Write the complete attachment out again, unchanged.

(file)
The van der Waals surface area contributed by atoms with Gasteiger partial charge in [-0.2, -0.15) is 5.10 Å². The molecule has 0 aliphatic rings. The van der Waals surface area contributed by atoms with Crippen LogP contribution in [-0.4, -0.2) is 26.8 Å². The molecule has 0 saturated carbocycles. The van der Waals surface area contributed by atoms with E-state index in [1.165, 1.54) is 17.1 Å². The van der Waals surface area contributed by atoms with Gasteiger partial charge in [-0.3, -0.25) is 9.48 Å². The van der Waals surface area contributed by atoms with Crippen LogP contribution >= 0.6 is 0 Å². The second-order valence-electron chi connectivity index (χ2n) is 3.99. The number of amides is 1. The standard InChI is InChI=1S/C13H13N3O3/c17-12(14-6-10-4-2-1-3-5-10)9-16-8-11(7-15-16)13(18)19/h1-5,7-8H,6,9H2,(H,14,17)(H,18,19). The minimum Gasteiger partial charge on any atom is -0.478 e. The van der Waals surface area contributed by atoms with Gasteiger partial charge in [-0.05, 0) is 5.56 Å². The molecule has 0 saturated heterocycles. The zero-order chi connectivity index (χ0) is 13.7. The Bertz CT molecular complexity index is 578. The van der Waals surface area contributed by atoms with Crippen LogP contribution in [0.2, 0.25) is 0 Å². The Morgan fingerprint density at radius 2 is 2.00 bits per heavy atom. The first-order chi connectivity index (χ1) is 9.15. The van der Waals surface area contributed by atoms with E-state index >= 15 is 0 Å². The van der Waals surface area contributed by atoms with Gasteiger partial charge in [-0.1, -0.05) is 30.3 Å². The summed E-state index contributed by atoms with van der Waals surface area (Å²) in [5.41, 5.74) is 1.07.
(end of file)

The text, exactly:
The van der Waals surface area contributed by atoms with Gasteiger partial charge in [-0.2, -0.15) is 5.10 Å². The molecule has 0 aliphatic rings. The van der Waals surface area contributed by atoms with Crippen LogP contribution in [-0.4, -0.2) is 26.8 Å². The molecule has 0 saturated carbocycles. The van der Waals surface area contributed by atoms with E-state index in [1.165, 1.54) is 17.1 Å². The van der Waals surface area contributed by atoms with Gasteiger partial charge in [-0.3, -0.25) is 9.48 Å². The van der Waals surface area contributed by atoms with Crippen LogP contribution >= 0.6 is 0 Å². The second-order valence-electron chi connectivity index (χ2n) is 3.99. The number of amides is 1. The standard InChI is InChI=1S/C13H13N3O3/c17-12(14-6-10-4-2-1-3-5-10)9-16-8-11(7-15-16)13(18)19/h1-5,7-8H,6,9H2,(H,14,17)(H,18,19). The minimum Gasteiger partial charge on any atom is -0.478 e. The van der Waals surface area contributed by atoms with Gasteiger partial charge in [-0.05, 0) is 5.56 Å². The molecule has 0 saturated heterocycles. The zero-order chi connectivity index (χ0) is 13.7. The Bertz CT molecular complexity index is 578. The van der Waals surface area contributed by atoms with Crippen LogP contribution in [0.2, 0.25) is 0 Å². The Morgan fingerprint density at radius 2 is 2.00 bits per heavy atom. The first-order chi connectivity index (χ1) is 9.15. The van der Waals surface area contributed by atoms with E-state index >= 15 is 0 Å². The van der Waals surface area contributed by atoms with Gasteiger partial charge in [-0.1, -0.05) is 30.3 Å². The summed E-state index contributed by atoms with van der Waals surface area (Å²) in [5.41, 5.74) is 1.07.